New Mexico is among the most dangerous states for automobile drivers and passengers. According to 2016 data from the New Mexico Department of Health, the state’s rate of overall auto accident deaths is 28% higher than the national average. The rate of child fatalities is 43% above the U.S. rate and second-highest in the nation.
Protect your child when he or she is a passenger with these critical safety tips.
Use a proper safety seat
State law requires children to ride in an approved child safety seat until they reach age 7 and weigh 60 pounds. Children ages 7 to 12 who weigh more than 60 pounds must use a booster seat. Infants must remain in a rear-facing booster seat until they reach age 1 and 20 pounds, ideally remaining in a rear-facing seat until they reach 35 pounds. If you are not sure whether you have correctly installed your child’s seat, look for a car seat safety event in your area through Safer New Mexico Now.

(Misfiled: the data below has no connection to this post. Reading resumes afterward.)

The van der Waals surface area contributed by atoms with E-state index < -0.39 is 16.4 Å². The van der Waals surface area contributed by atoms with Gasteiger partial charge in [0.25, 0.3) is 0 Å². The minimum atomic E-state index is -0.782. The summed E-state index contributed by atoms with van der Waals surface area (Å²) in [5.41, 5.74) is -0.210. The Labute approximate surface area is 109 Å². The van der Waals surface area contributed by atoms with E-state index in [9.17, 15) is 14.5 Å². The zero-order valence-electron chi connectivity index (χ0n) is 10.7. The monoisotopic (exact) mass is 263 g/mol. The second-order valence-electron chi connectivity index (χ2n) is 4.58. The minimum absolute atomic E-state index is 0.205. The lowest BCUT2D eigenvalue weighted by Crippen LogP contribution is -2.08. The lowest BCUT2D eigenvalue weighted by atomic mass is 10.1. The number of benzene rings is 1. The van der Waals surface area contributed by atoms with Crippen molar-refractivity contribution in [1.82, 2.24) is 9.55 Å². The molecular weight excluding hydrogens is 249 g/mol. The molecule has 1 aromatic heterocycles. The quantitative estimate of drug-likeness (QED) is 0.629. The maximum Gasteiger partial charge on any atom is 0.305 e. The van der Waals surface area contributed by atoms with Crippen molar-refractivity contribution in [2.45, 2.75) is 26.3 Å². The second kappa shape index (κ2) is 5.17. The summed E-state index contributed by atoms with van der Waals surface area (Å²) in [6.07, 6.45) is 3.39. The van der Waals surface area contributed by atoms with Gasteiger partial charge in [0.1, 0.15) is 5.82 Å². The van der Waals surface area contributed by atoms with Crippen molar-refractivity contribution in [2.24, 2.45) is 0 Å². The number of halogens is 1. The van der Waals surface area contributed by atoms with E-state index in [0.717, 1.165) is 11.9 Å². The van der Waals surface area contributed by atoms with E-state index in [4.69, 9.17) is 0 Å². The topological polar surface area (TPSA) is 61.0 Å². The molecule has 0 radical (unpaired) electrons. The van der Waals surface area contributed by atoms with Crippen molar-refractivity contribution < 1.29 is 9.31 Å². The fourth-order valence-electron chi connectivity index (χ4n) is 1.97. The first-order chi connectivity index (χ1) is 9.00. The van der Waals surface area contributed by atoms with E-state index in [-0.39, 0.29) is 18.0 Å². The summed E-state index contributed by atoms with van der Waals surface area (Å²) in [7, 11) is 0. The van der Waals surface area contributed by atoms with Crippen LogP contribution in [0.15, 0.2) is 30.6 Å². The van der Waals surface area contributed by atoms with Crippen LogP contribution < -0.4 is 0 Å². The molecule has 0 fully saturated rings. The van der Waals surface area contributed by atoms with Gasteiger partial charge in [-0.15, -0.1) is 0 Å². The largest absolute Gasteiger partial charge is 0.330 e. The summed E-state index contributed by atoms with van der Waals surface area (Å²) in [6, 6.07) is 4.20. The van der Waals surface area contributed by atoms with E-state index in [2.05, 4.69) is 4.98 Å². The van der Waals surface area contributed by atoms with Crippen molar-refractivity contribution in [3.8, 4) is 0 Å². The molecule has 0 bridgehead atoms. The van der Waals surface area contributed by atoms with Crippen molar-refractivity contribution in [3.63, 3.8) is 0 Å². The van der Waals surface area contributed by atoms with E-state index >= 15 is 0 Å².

Discuss DUI danger
Drinking or using drugs and driving was a factor in more than half of New Mexico auto accident fatalities in 2016. Make sure that your teens understand the importance of calling home if anyone giving them a ride has been drinking. Set a good example with your own safe driving practices.
Distracted driving also contributes to an increase in auto accidents. Never text or use your device when behind the wheel. Smartphones are not the only distraction, however. Anything that removes your attention from the road poses a serious crash risk, whether that means eating a meal or snack, applying makeup, or having a phone or in-person conversation.
If your child suffers a severe auto accident injury and another motorist caused the accident, you can seek legal compensation for medical bills and other costs. The parent must file a lawsuit on the child’s behalf within three years of the accident date.